Tropical Diaspora® Records compilation volume 1 is available for pre-orders and will be released in a limited edition for vinyl and cassette. This record is featuring 9 independent bands from all over the world with a total of 10 tracks. The record is transparent and contain a inner sleeve with the song lyrics plus a poster. This record is a powerful network of remembrances. It gives voice to the daughters and sons of the slave trade. It is testimony of how African slaves kept their cultures and history alive giving birth to one of the most amazing cultural experiments of humankind.
Official release of will be the 05.10.2019 in Paris at the Indy Label Market
The Tree of Forgetfulness and the Door of No Return
We are very happy to announce our first compilation on vinyl coming out this autumn. The Volume 1 introduces many independent bands and artists with strong social messages and songs that make people think and dance.
This socially responsible dancefloor compilation starts with the words of Davi Kopenawa Yanomami, the shaman and spokesperson of the Yanomami natives in today’s Brazil. His words are crucial to understand the challenges we are facing and how much we still have to learn from those people. It ends with a song dedicated to Bety Cariño, a social activist from Oaxaca brutally murdered by the colonial powers and their hitmen.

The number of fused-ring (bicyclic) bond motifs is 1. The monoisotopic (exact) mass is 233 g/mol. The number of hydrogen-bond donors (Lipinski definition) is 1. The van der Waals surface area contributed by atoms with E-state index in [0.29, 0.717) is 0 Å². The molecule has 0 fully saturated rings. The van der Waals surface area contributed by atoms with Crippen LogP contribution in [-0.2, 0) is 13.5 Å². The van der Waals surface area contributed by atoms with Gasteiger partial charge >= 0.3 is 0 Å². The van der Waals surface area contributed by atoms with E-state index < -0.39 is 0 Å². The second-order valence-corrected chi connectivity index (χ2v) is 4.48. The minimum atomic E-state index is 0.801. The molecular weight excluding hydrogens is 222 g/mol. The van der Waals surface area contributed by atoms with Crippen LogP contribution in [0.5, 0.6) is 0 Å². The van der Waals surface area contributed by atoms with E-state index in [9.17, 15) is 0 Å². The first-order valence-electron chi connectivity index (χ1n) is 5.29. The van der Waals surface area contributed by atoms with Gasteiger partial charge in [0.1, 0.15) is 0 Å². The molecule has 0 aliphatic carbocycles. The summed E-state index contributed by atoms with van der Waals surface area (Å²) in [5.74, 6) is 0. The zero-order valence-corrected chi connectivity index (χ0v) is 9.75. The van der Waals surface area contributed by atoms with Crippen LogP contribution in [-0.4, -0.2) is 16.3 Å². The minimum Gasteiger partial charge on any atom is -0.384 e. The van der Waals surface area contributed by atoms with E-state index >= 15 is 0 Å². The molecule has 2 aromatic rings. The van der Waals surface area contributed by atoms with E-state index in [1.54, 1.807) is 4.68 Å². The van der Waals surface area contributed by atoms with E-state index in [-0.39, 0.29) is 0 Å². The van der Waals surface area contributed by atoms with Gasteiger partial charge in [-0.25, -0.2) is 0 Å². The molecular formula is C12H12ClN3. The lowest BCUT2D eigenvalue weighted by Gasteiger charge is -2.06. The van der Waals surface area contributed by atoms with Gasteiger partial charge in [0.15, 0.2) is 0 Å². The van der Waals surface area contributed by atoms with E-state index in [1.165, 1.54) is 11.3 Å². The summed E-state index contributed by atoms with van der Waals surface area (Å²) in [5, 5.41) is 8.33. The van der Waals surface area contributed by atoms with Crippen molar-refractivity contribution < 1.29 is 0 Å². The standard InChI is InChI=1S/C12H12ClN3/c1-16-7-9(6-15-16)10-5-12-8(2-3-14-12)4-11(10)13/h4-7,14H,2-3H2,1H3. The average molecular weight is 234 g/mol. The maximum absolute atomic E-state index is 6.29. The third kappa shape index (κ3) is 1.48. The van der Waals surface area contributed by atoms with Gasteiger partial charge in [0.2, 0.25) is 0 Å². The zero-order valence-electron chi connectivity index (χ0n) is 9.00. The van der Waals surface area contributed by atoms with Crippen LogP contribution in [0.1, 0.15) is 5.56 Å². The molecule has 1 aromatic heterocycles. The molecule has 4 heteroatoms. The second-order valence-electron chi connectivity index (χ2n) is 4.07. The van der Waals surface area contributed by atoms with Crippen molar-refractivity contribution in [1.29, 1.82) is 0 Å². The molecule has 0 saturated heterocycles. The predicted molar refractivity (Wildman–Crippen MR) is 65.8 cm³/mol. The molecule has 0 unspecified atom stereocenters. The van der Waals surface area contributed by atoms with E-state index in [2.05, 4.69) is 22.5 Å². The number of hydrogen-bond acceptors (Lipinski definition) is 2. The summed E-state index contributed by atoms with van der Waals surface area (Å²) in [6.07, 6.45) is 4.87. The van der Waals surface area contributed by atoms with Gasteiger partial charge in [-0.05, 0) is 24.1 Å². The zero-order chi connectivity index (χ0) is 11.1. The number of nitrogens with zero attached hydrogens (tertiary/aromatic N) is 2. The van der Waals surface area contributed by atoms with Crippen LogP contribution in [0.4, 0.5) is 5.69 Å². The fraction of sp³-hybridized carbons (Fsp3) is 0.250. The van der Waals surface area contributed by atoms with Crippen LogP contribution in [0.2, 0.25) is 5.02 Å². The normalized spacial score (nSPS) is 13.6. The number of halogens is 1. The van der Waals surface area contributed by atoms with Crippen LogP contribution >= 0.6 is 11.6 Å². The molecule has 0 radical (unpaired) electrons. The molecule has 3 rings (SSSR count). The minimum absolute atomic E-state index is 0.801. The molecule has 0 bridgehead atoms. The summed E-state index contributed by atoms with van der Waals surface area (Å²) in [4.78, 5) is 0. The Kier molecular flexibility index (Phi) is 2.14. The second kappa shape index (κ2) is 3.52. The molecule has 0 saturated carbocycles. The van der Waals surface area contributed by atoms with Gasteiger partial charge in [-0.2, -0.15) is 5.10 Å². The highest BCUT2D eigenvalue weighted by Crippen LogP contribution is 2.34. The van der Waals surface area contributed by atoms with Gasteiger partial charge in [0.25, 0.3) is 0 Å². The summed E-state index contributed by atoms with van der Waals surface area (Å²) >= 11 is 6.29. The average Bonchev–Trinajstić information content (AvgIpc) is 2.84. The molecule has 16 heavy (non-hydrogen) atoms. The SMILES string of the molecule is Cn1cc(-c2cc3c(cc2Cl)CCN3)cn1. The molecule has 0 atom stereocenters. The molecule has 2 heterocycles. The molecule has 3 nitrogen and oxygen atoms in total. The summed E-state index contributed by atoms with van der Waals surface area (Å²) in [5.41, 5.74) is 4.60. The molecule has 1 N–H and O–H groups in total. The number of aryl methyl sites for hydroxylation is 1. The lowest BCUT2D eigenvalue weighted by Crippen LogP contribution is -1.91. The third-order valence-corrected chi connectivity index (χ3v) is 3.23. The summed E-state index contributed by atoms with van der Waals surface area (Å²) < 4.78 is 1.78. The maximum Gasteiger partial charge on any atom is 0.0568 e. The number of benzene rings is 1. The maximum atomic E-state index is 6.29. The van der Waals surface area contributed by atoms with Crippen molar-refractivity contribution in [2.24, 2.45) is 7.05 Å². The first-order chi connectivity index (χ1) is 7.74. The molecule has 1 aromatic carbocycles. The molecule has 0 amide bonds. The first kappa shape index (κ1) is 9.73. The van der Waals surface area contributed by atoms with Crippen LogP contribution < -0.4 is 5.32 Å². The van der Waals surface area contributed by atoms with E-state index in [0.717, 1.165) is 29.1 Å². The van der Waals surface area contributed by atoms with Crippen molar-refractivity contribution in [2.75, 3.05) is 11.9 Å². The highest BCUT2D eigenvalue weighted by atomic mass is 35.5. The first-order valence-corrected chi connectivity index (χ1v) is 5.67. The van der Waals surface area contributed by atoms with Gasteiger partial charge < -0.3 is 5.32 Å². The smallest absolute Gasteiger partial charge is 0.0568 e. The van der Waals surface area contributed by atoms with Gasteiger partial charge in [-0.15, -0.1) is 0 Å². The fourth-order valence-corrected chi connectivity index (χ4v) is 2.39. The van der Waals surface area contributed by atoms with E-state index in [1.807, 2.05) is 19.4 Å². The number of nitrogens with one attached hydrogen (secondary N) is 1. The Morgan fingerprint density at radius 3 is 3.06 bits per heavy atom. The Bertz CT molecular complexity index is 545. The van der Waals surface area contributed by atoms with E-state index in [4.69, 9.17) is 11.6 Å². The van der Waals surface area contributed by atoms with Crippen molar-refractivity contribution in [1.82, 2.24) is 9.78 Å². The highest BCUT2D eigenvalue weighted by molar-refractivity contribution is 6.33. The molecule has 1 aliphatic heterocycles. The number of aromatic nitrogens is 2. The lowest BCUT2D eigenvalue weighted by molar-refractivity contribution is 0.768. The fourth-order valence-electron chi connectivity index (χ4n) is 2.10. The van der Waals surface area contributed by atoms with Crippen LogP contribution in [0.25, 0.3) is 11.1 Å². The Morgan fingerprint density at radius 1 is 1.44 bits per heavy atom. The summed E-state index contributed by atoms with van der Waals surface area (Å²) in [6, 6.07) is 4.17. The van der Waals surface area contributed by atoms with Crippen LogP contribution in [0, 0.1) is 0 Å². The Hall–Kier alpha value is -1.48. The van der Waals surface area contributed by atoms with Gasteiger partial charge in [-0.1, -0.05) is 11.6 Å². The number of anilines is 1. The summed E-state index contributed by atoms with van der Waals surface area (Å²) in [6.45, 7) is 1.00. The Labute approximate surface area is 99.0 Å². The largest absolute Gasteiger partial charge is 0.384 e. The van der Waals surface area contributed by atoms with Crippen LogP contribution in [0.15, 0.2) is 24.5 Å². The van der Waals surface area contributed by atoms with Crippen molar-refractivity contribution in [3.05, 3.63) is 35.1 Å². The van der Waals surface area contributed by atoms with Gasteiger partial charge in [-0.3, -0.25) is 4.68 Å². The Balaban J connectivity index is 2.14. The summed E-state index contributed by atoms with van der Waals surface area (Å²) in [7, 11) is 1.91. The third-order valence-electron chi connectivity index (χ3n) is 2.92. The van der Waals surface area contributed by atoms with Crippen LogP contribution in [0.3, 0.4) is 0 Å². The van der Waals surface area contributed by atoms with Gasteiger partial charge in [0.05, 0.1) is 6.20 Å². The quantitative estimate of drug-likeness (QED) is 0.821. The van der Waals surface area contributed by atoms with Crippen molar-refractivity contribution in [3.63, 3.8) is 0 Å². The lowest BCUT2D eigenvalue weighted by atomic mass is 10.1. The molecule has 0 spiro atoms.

Like so many other things in the small universe of Tropical Diaspora® Records this compilation album is the result of travels and personal connections. In fact, its meaning conveys just that: the creation of human relations based on love and care, understanding, respect and passionate discussions around the topics that move us. Djs Garrincha and Dr. Sócrates do exactly this with a case full of records traveling across the borders of Europe and the Americas. Dj Garrincha’s trips have taken him to meet artists and ignite relations that are meant to last. It can be Chicago, São Paulo, Medellin, Berlin, Barcelona, Olinda or San Juan. We are committed to add new Diaspora cities into our web of places and people to care about. And this precisely describes how we experience displacement and diaspora communities. They help us not only to produce music but also to build our own identity as human beings and, of course, as record label too. We care about displacement and the communities that grow from it.